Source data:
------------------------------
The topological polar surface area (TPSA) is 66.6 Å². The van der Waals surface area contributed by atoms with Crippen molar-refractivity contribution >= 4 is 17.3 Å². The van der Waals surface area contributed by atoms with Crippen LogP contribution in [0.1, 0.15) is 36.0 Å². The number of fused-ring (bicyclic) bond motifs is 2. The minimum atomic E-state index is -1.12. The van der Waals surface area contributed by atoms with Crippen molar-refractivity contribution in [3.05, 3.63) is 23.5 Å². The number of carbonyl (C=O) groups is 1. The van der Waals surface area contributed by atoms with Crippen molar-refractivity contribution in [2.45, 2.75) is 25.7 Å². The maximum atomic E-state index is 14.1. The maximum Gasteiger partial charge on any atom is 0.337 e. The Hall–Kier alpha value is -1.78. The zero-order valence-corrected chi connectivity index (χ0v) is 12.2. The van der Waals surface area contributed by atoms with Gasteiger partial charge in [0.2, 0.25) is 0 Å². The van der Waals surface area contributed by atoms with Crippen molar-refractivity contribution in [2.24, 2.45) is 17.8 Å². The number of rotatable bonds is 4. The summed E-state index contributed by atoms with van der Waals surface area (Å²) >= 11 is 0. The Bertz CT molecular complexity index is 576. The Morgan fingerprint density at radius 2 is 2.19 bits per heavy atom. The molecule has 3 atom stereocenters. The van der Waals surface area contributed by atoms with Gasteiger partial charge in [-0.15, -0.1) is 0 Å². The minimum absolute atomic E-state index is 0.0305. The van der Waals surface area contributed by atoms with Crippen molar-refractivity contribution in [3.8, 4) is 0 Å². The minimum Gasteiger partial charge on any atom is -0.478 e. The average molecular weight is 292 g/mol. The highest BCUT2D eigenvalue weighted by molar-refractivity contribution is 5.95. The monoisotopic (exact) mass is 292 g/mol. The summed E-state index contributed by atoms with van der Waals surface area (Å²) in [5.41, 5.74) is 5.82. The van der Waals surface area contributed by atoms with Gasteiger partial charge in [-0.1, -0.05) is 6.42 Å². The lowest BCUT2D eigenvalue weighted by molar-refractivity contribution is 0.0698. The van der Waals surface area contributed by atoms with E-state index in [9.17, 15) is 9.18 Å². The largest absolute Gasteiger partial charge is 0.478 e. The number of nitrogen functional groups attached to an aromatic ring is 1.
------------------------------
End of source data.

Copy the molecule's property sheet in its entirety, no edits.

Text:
The topological polar surface area (TPSA) is 66.6 Å². The van der Waals surface area contributed by atoms with Crippen molar-refractivity contribution >= 4 is 17.3 Å². The van der Waals surface area contributed by atoms with Crippen LogP contribution in [0.1, 0.15) is 36.0 Å². The number of fused-ring (bicyclic) bond motifs is 2. The minimum atomic E-state index is -1.12. The van der Waals surface area contributed by atoms with Crippen molar-refractivity contribution in [3.05, 3.63) is 23.5 Å². The number of carbonyl (C=O) groups is 1. The van der Waals surface area contributed by atoms with Crippen molar-refractivity contribution in [2.45, 2.75) is 25.7 Å². The maximum atomic E-state index is 14.1. The maximum Gasteiger partial charge on any atom is 0.337 e. The Hall–Kier alpha value is -1.78. The zero-order valence-corrected chi connectivity index (χ0v) is 12.2. The van der Waals surface area contributed by atoms with Gasteiger partial charge in [0.2, 0.25) is 0 Å². The van der Waals surface area contributed by atoms with Crippen molar-refractivity contribution in [2.24, 2.45) is 17.8 Å². The number of rotatable bonds is 4. The summed E-state index contributed by atoms with van der Waals surface area (Å²) >= 11 is 0. The Bertz CT molecular complexity index is 576. The Morgan fingerprint density at radius 2 is 2.19 bits per heavy atom. The molecule has 3 atom stereocenters. The van der Waals surface area contributed by atoms with Gasteiger partial charge in [-0.15, -0.1) is 0 Å². The minimum absolute atomic E-state index is 0.0305. The van der Waals surface area contributed by atoms with Crippen molar-refractivity contribution in [3.8, 4) is 0 Å². The minimum Gasteiger partial charge on any atom is -0.478 e. The average molecular weight is 292 g/mol. The highest BCUT2D eigenvalue weighted by molar-refractivity contribution is 5.95. The monoisotopic (exact) mass is 292 g/mol. The summed E-state index contributed by atoms with van der Waals surface area (Å²) in [5.41, 5.74) is 5.82. The van der Waals surface area contributed by atoms with Gasteiger partial charge in [-0.1, -0.05) is 6.42 Å². The lowest BCUT2D eigenvalue weighted by molar-refractivity contribution is 0.0698. The van der Waals surface area contributed by atoms with E-state index in [9.17, 15) is 9.18 Å². The largest absolute Gasteiger partial charge is 0.478 e. The number of nitrogen functional groups attached to an aromatic ring is 1.